Intellectual property is now center stage for every business everywhere. And it’s imperative your business makes the best use of its IP assets. That means making it part of your long and short-term strategy. But more important, you must make the right investments in developing, acquiring, protecting and managing your IP assets.
Your business value is your intellectual property assets. Historically, most business value was based on physical assets – building, machinery, and infrastructure. These assets were the basis of a competitive advantage. That’s changed. Now the bulk a company’s assets are intangible – brands, trademarks, patents, copyrights, trade secrets, designs, etc – that comprise its creativity, innovation, and competitive advantage.
Large warehouses and factories are rapidly being replaced by powerful software, innovation and intellectual property as the main source of revenue for the majority of large and small companies around the world. Even industries where physical production is dominant, such as automobiles, consumer products, and computers to name a few, are relying on IP to keep them relevant in today’s fiercely competitive market.
Your IP enhances the value of your business in the eyes of investors and financing institutions. Quality IP acts as a signal to potential investors that your company is more likely to succeed than your IP poor competitors. A 2010 report by the OECD found quality IP also prompts investors to invest faster and in larger amounts. In the last 10 years, some big investment funds, such as BlackRock, are moving into the IP funding business. They’re investing in IP assets because the value can be established. IP assets secure their investment beyond just relying on the management to succeed in bringing the product or service to the market.
The key is making the right investments in your IP assets to get the biggest return for your company and investors. Unlike tangible assets which depreciate over time, your IP assets appreciate in value the more they are used. Investors will value your company based on its assets, your operations and strategy, and how you use your IP to generate future profits. A good example is brands. Many of the highest valued companies today, such as Starbucks, Apple, and Disney, invest hundreds of millions of dollars protecting, promoting and using their brands.
Leveraging those assets through direct sales and licensing are two ways of investing in your IP assets. Licensing out your IP is an effective strategy for getting the resources to complete IP development, expand it into new market segments (and customers), and generate more revenues from your IP. Some of the biggest and most successful companies such as IBM and P&G, are just some of the companies generating hundreds of millions of dollars licensing out their technologies, patents and trademarks.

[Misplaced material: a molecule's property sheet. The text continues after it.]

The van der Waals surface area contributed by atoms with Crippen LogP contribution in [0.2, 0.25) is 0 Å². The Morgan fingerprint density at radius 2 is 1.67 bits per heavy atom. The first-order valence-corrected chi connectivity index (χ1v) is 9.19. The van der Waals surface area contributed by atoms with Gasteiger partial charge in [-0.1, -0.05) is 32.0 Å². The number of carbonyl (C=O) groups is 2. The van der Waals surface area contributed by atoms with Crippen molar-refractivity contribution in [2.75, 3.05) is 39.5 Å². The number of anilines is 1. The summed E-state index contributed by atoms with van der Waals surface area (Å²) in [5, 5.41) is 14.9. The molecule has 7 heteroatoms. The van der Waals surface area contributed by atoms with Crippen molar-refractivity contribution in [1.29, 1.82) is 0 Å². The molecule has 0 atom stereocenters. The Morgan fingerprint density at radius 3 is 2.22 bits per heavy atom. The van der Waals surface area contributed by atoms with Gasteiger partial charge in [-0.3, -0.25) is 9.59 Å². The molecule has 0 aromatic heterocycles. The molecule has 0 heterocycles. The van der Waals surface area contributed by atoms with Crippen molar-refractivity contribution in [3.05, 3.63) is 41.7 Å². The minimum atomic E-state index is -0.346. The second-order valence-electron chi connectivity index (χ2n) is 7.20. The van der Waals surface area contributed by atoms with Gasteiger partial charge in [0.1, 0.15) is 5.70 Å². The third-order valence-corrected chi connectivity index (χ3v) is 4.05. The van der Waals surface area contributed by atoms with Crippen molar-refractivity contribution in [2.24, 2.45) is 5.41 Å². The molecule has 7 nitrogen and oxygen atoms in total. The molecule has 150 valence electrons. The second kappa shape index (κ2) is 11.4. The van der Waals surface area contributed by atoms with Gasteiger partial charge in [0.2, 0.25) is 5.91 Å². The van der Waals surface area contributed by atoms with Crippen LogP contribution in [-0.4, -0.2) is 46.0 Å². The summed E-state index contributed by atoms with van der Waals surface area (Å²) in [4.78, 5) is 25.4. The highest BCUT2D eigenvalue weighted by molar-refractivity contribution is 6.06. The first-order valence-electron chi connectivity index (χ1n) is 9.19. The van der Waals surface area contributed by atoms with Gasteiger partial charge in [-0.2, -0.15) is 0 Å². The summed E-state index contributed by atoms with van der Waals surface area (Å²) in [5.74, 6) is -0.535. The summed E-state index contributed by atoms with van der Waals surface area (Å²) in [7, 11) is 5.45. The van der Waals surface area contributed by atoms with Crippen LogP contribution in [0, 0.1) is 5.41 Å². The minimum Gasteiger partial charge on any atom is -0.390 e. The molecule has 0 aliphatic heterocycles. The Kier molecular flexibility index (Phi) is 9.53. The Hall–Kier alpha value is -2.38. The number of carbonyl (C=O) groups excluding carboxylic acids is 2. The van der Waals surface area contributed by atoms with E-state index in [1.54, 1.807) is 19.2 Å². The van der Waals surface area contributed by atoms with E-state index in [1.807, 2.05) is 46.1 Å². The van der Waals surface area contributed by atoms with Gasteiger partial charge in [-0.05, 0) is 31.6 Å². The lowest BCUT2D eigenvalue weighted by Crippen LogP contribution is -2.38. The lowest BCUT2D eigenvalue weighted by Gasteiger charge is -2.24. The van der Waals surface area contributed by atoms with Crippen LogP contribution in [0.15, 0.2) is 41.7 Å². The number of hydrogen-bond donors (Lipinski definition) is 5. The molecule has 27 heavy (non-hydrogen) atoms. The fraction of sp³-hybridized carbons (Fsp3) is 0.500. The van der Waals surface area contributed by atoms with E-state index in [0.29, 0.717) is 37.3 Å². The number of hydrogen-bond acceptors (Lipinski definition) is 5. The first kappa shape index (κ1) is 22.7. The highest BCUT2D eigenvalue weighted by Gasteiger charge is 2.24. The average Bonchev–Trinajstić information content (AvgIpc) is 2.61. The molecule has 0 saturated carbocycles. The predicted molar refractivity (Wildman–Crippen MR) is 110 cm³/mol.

Licensing in (acquiring) IP is a third way. In some cases, licensing in disruptive technology or a hot brand can increase your company value overnight. I saw this first hand when I was at the studios licensing some of the biggest kids entertainment properties. In one case, several companies went public and saw their IPO skyrocket as a result of having acquired these licenses. When the prequel Star Wars movie series was announced, several small companies that had licensed the original series were quickly acquired by their larger competitors seeking to get a bigger piece of what proved to be a multi-billion dollar licensing bonanza.
Continually investing in your IP assets increases your business value, competitive advantage and attractiveness to investors. Unlike hard/tangible assets, such as machinery and equipment, which depreciate over time, your IP appreciates as more is invested into its development and use in the marketplace. Like physical assets, your IP assets must be maintained, accounted for, valued, monitored closely, and managed carefully to get the highest return on your IP investment.
Rand Brenner is an IP professional whose passion is helping inventors, startups, and businesses of all sizes use licensing to turn their IP into income-producing products, services, and technologies. His decades of experience run the gamut from medical devices to food technology to consumer products. He’s licensed some of the biggest Hollywood entertainment blockbusters including the Batman Movies (1 and 2), and the number one kid’s action TV show, the Mighty Morphin Power Rangers. Rand speaks about licensing and is a featured speaker at investment conferences, trade shows, colleges, and startup events. He’s a published writer with articles appearing in several prestigious trade magazine including The Licensing Journal, Intellectual Property Magazine, and License India. Rand also mentors at the Cal State Fullerton School of Business and Economics and is a judge for their startup business plan competitions.